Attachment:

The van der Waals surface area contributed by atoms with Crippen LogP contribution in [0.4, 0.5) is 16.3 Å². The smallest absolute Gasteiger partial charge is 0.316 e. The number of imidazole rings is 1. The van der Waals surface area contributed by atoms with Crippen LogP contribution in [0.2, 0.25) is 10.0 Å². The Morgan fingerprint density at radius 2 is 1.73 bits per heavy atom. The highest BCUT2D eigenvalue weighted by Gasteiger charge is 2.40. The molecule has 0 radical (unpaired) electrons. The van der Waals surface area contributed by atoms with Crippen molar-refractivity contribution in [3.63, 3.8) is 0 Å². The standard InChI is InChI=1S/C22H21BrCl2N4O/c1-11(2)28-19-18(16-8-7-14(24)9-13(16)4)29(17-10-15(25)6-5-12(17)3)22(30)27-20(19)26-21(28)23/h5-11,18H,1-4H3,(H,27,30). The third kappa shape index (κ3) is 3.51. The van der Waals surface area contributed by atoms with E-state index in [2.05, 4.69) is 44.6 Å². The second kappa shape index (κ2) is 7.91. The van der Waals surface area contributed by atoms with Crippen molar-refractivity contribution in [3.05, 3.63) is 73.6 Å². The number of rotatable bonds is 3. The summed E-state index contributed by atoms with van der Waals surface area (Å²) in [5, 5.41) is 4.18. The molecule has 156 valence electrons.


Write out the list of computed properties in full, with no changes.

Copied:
The van der Waals surface area contributed by atoms with Crippen LogP contribution in [0.4, 0.5) is 16.3 Å². The smallest absolute Gasteiger partial charge is 0.316 e. The number of imidazole rings is 1. The van der Waals surface area contributed by atoms with Crippen LogP contribution in [0.2, 0.25) is 10.0 Å². The Morgan fingerprint density at radius 2 is 1.73 bits per heavy atom. The highest BCUT2D eigenvalue weighted by Gasteiger charge is 2.40. The molecule has 0 radical (unpaired) electrons. The van der Waals surface area contributed by atoms with Crippen molar-refractivity contribution in [3.63, 3.8) is 0 Å². The standard InChI is InChI=1S/C22H21BrCl2N4O/c1-11(2)28-19-18(16-8-7-14(24)9-13(16)4)29(17-10-15(25)6-5-12(17)3)22(30)27-20(19)26-21(28)23/h5-11,18H,1-4H3,(H,27,30). The third kappa shape index (κ3) is 3.51. The van der Waals surface area contributed by atoms with E-state index in [2.05, 4.69) is 44.6 Å². The second kappa shape index (κ2) is 7.91. The van der Waals surface area contributed by atoms with Crippen molar-refractivity contribution in [3.05, 3.63) is 73.6 Å². The number of rotatable bonds is 3. The summed E-state index contributed by atoms with van der Waals surface area (Å²) in [5, 5.41) is 4.18. The molecule has 156 valence electrons.